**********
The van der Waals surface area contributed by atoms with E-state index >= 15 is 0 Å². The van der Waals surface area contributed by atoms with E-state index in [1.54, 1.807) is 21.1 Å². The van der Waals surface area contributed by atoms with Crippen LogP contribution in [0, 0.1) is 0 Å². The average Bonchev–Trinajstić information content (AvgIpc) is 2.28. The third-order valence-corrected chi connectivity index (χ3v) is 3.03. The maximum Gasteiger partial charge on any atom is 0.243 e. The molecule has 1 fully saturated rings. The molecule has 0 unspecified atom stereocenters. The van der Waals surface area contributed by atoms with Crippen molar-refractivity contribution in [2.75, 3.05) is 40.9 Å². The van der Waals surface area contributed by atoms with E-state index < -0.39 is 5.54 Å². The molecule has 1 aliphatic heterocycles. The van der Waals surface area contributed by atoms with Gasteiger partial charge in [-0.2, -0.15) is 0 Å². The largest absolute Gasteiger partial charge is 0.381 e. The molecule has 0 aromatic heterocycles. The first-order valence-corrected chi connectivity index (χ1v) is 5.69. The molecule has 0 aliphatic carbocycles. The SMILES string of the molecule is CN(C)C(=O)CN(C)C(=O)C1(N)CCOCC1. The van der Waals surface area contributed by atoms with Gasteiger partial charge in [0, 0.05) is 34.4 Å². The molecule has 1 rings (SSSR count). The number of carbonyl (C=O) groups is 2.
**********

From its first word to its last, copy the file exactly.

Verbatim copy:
The van der Waals surface area contributed by atoms with E-state index >= 15 is 0 Å². The van der Waals surface area contributed by atoms with E-state index in [1.54, 1.807) is 21.1 Å². The van der Waals surface area contributed by atoms with Crippen LogP contribution in [0, 0.1) is 0 Å². The average Bonchev–Trinajstić information content (AvgIpc) is 2.28. The third-order valence-corrected chi connectivity index (χ3v) is 3.03. The maximum Gasteiger partial charge on any atom is 0.243 e. The molecule has 1 fully saturated rings. The molecule has 0 unspecified atom stereocenters. The van der Waals surface area contributed by atoms with Crippen molar-refractivity contribution in [2.75, 3.05) is 40.9 Å². The van der Waals surface area contributed by atoms with E-state index < -0.39 is 5.54 Å². The molecule has 1 aliphatic heterocycles. The van der Waals surface area contributed by atoms with Gasteiger partial charge in [-0.2, -0.15) is 0 Å². The largest absolute Gasteiger partial charge is 0.381 e. The molecule has 0 aromatic heterocycles. The first-order valence-corrected chi connectivity index (χ1v) is 5.69. The molecule has 0 aliphatic carbocycles. The SMILES string of the molecule is CN(C)C(=O)CN(C)C(=O)C1(N)CCOCC1. The van der Waals surface area contributed by atoms with Gasteiger partial charge in [0, 0.05) is 34.4 Å². The molecule has 1 rings (SSSR count). The number of carbonyl (C=O) groups is 2.